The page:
Submitted to: Journal of Animal Science
Publication Type: Peer Reviewed Journal
Publication Acceptance Date: 8/8/2002
Publication Date: 12/1/2002
Citation: SANDELIN, B.A., BROWN, A.H., BROWN, M.A., JOHNSON, Z.B., KELLOG, D.W., STELZLENI, A.M. GENOTYPE X ENVIRONMENTAL INTERACTION FOR MATURE SIZE AND RATE OF MATURING FOR ANGUS, BRAHMAN, AND RECIPROCAL-CROSS COWS ON ENDOPHYTE-INFECTED FESCUE OR BERMUDAGRASS. JOURNAL OF ANIMAL SCIENCE. 2002. 80:3073-3076.
Interpretive Summary: Mature weight and rate of maturing are two traits that greatly affect efficiency of production in beef cattle by influencing nutrient requirements and efficiency of nutrient utilization. It is important to determine if differences among breeds in these traits vary across forages so that the most efficient combinations of breed and forages can be developed. Cooperative research between the Agricultural Research Service and the University of Arkansas concluded that expression of genetic differences in mature weight and rate of maturing did, in fact, depend whether cows grazed tall fesue or bermuda grass. While this research involved a limited number of breed groups and forages, it provided evidence of the necessity of properly matching livestock genetics with production environment in development of efficient beef production systems.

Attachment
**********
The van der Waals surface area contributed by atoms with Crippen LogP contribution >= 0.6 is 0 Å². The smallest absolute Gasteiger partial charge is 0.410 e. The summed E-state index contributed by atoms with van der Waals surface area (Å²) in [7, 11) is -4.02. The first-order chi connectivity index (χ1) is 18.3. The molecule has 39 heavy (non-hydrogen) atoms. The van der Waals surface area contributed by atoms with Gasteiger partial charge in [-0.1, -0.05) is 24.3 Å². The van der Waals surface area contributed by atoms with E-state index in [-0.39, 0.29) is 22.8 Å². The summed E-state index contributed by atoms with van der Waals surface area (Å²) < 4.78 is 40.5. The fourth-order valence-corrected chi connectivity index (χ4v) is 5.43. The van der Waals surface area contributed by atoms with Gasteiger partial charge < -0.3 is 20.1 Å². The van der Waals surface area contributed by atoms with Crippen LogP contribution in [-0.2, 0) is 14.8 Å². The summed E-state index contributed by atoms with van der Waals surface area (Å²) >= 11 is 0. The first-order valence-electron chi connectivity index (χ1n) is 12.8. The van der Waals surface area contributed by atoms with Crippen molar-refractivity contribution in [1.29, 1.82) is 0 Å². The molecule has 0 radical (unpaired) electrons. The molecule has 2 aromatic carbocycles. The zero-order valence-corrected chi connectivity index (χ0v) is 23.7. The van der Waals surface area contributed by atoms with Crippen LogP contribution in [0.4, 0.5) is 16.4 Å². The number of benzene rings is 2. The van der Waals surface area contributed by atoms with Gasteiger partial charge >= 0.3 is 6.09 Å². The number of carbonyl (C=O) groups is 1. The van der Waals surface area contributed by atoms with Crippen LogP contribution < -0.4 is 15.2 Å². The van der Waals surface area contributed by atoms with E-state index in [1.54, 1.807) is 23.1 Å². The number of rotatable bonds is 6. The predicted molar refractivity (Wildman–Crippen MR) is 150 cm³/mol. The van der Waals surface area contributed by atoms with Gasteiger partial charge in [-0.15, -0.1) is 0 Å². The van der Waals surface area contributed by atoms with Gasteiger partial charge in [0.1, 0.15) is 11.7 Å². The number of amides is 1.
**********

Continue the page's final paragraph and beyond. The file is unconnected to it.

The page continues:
Technical Abstract: Mature weight (A) and rate of maturing (k) were estimated in 177 Angus, Brahman, and reciprocal cross cows grazing bermudagrass (BG) or endophyte-infected tall fescue (E+) over a 4-yr period to evaluate genotype x environment interactions. Data were collected every 28 d until cows were approximately 18 mo of age and then at prebreeding, postcalving, and weaning of calf. All cows with weight data to 42 mo were included in the analysis. Mature weight and k were estimated using the three-parameter growth curve model as described by Brody. Data were pooled over year and analyzed by the general linear model (GLM) procedure of SAS. Included in the models for A and k were the independent variables of genotype, environment and genotype x environment interaction. There was a significant (P < 0.01) genotype x environment interaction for A but not for k. Angus cows had greater (P < 0.01) mean A on E+ than did Angus x Brahman cows on BG (611 vs 546 kg). Angus x Brahman cows grazing BG had lower (P < 0.05) mean A than did Brahman x Angus cows grazing BG or E+ and Brahman cows grazing BG (546 vs 624, 614, and 598 kg). Brahman cows grazing E+ had smaller (P < 0.05) mean A than all genotype x forage combinations except for Angus x Brahman cows on BG. Angus cows had a slower (P < 0.05) mean k than Angus x Brahman and Brahman x Angus cows (0.039 vs 0.054 and 0.049), respectively, and Angus x Brahman cows had a faster (P < 0.05) mean k than Brahman x Angus and Brahman cows (0.054 vs 0.049 and 0.041), respectively. These data suggest that consideration of both breed type and forage is important in developing crossbreeding programs, in that mature size and rate of maturing are critical to the match of animal requirements to available production resources.